Platinum Metals Rev., 1979, 23, (1), 16
Thermoelectric Generators Provide Power During Space Missions
- I. E. C.
Orbiting satellites, whether their purpose is communications, weather observation, as an aid to navigation, the mapping of natural resources, or for space research, all require a reliable source of electrical power, as do the stations at present working on the surface of the moon and on Mars. In the short term this electricity may be available from previously charged storage batteries but for prolonged use it has to be produced during the mission.
Fuel cells have proved to be satisfactory generators of electricity but the necessary fuel gases must be carried on the flight. Solar cells, powered by sunlight, are a widely used source of electricity on space missions but suffer from a number of disadvantages. The sunlight is collected by antennae which must be correctly orientated to receive it, and these are readily damaged by intense heat, by radiation and by meteorites. In addition the cells cannot function in sun shadows, or in remote areas where the sun’s energy is too weak, although the power they produce elsewhere can charge batteries for use in such areas. Nuclear generating systems have none of these disadvantages and two different types have successfully provided electrical power during space missions. Radioisotopic thermoelectric generators (R.T.G.s) have been used by the United States of America on no fewer than 19 space missions since 1961 and have proved to be a useful source of both electricity and heat. Nuclear reactors, the second type of nuclear generating system, have so far been little used by the U.S.A. in their space programme although they may be developed to meet growing demands for much larger power sources.
The two functional parts of a R.T.G. are the heat source, and the converter which turns this heat into electricity. The heat is produced by the natural decay of an unstable radioisotope, and the material generally used for space applications is plutonium dioxide (plutonium-238), which takes 88 years to lose half its radioactivity. Although the thermal output of the fuel is continually dropping, this relatively long half life means that the generator can have an operational life of several years, and as no moving parts are involved high reliability can be expected.
The heat produced is converted into electrical energy by its action on a number of thermocouples—over 300 of them in the newer modular units. In early devices these couples were made from telluride materials but better conversion is now obtained with silicon-germanium, while selenium alloys are being considered for future use.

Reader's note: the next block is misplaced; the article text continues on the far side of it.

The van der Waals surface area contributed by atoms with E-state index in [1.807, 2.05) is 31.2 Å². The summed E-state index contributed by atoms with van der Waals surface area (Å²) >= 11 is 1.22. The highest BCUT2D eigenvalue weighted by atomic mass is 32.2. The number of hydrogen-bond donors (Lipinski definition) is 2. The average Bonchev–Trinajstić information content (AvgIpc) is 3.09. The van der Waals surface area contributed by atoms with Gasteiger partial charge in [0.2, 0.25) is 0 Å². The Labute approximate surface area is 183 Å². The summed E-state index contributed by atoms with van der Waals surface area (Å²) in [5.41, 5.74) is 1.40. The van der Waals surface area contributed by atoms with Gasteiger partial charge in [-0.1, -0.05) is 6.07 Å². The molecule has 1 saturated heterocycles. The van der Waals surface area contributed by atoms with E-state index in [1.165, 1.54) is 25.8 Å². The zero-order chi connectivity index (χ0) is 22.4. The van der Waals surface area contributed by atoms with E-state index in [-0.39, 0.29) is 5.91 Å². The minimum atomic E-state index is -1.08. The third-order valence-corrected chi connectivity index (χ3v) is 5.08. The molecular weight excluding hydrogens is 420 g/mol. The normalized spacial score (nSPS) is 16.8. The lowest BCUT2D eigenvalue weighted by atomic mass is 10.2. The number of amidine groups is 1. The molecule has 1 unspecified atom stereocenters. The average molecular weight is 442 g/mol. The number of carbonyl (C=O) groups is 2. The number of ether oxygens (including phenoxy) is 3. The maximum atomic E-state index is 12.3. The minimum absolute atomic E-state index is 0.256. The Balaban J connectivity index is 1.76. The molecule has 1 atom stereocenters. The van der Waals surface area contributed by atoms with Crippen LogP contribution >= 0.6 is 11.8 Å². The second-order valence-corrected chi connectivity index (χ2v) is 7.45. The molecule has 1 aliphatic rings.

It is obviously necessary to contain the plutonium-238 during both normal operational and potential accidental conditions. These may include blast-off or launch pad abort, a mission life which could last for several years, possible descent—with associated high temperature heating on re-entry, followed by impact with the earth and exposure to a variety of terrestrial environments before recovery. Clearly, all components and materials must be completely reliable but at the start of the U.S. space programme no single alloy possessing all the necessary properties was available. The concept of multiple layer encapsulation, where one alloy compensates for the shortcomings of another, was therefore adopted. At the same time development of more suitable alloys was undertaken with the aim of producing a single alloy cladding which would fulfil all the stringent requirements of safety, reliability and performance.
In 1961 a R.T.G. was first used to provide 2.7 watts of auxiliary electrical power on a U.S.A. navigational satellite and since that time there has been a steady increase in the power available from such generators. The units placed on Mars in 1976 by Vikings I and II are both powered by two R.T.G.s, each rated at 35 watts and still exceeding this output.
Platinum Group Metals Encapsulate Radioisotopic Source
The R.T.G.s on Mars are powered by decaying plutonium-238 which is contained in a number of materials. A molybdenum-46 per cent rhenium alloy in contact with the hot radioisotopic fuel serves as an oxygen barrier and is contained in a tantalum-10 per cent tungsten liner which in turn is surrounded by a tantalum-8 per cent tungsten-2 per cent hafnium member to provide strength and structural integrity. The outer cladding is platinum-20 per cent rhodium to provide oxidation stability and additional assurance of containment; further protection is given by a graphite heat shield.
The larger Multi-Hundred Watt generators now employed on satellites can initially deliver more than 150 watts at 30 volts and it is expected that even after 10 years’ service they will still be producing 115 watts. Of course, greater output can be obtained by using more than one generator. On the Voyager spacecraft launched towards Jupiter and Saturn in 1977 all the electricity is produced by three R.T.G.s and here the twenty-four spherical plutonium-238 sources are first encapsulated with iridium −0.3 per cent tungsten and then with thick fibrous graphite to form 2.5 inch diameter fuel spheres which are packed in graphite re-entry aeroshells designed to withstand extremes of temperature and impact.
The problems in material development and component fabrication which have had to be overcome during the development of containers for space mission power sources have been considerable, and much valuable information has been gained which could probably be utilised in other applications. A later article in this journal will review some aspects of the development of platinum group metal alloys, their properties and fabrication, resulting from this work.